Push to dump criminal charges
Lawyers for Nina Wang are likely to lobby for criminal charges against her to be dropped following yesterday's unanimous decision in the Court of Final Appeal.
But a lawyer for losing plaintiff Wang Din-shin said while the decision marked the 'end of the road' for his client, he did not believe the Commercial Crime Bureau would necessarily drop the criminal case.
Nina Wang was charged in December 2002 by the Commercial Crime Bureau with forging her husband's will after the Court of First Instance first ruled against her in November 2002.
She was released on $5 million bail and the prosecution has yet to reach the courts.
Lawyer Albert Tsang Hon-kin said police had their own evidence gained from thorough investigations into whether Ms Wang forged the documents.
'[She] is such a big figure in Hong Kong that they did not take the decision to investigate her lightly,' Mr Tsang said. 'I do not believe we can say now whether the criminal charges will be dropped because of the Court of Final Appeal decision.'
Mr Tsang also said if the criminal case was successful, his client would be able to begin another civil case based on the conviction and any fresh evidence raised during the trial. But Johnson Stokes and Master partner Brian Gilchrist, for Nina Wang, said the evidence in the criminal case was almost identical and would have to be dismissed.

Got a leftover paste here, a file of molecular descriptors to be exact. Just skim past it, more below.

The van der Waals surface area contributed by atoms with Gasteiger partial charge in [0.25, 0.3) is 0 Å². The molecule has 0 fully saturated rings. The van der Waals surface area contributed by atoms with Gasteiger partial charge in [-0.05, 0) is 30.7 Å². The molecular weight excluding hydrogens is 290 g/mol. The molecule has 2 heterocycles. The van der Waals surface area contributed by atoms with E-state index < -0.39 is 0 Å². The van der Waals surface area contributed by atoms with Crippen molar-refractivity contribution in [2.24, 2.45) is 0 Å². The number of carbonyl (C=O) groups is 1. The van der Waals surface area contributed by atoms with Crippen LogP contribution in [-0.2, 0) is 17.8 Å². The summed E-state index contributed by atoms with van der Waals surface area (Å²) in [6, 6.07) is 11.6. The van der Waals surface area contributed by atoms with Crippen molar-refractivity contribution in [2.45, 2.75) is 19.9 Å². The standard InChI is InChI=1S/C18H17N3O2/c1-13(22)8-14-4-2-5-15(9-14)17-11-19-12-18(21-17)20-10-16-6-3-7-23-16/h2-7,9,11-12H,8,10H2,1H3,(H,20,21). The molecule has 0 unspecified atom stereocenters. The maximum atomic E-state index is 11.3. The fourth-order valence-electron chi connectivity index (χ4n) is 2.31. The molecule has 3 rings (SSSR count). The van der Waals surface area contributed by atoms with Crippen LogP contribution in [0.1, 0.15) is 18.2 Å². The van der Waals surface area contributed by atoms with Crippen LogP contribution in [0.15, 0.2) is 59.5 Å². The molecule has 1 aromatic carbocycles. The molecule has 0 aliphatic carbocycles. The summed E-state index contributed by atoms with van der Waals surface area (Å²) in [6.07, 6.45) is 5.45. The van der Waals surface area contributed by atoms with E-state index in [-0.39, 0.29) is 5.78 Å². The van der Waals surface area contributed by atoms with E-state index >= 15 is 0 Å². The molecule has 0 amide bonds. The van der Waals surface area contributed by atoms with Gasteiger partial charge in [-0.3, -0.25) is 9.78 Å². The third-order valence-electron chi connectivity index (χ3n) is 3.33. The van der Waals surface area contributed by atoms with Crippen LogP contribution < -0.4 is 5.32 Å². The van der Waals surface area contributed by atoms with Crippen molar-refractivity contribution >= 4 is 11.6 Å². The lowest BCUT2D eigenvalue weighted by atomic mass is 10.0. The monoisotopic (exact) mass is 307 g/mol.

'There is now no reason for the case to proceed any further. The document has been proved to be genuine, the signature is not forged, so I feel strongly and personally that it should be withdrawn,' Mr Gilchrist said.
'There is relief there because litigation is always a lottery, but there is certainly a degree of relief that this is over,' he said.
There has been no indication of whether costs will be sought from Mr Wang.
The prosecution's case against Nina Wang, which is about to move to the committal stage, had been considerably weakened by yesterday's decision, he said.
If police do not drop the charges, Nina Wang can apply to the court for them to be dropped because she was not found guilty of forgery or any other criminal offence.
A representative from the Commercial Crime Bureau was present when yesterday's ruling was announced.
But he refused to comment on the case against Nina Wang while it was still being investigated.
Mr Tsang said that even if his client's case had been a success, taking the reins of the Chinachem empire could still have taken up to six years.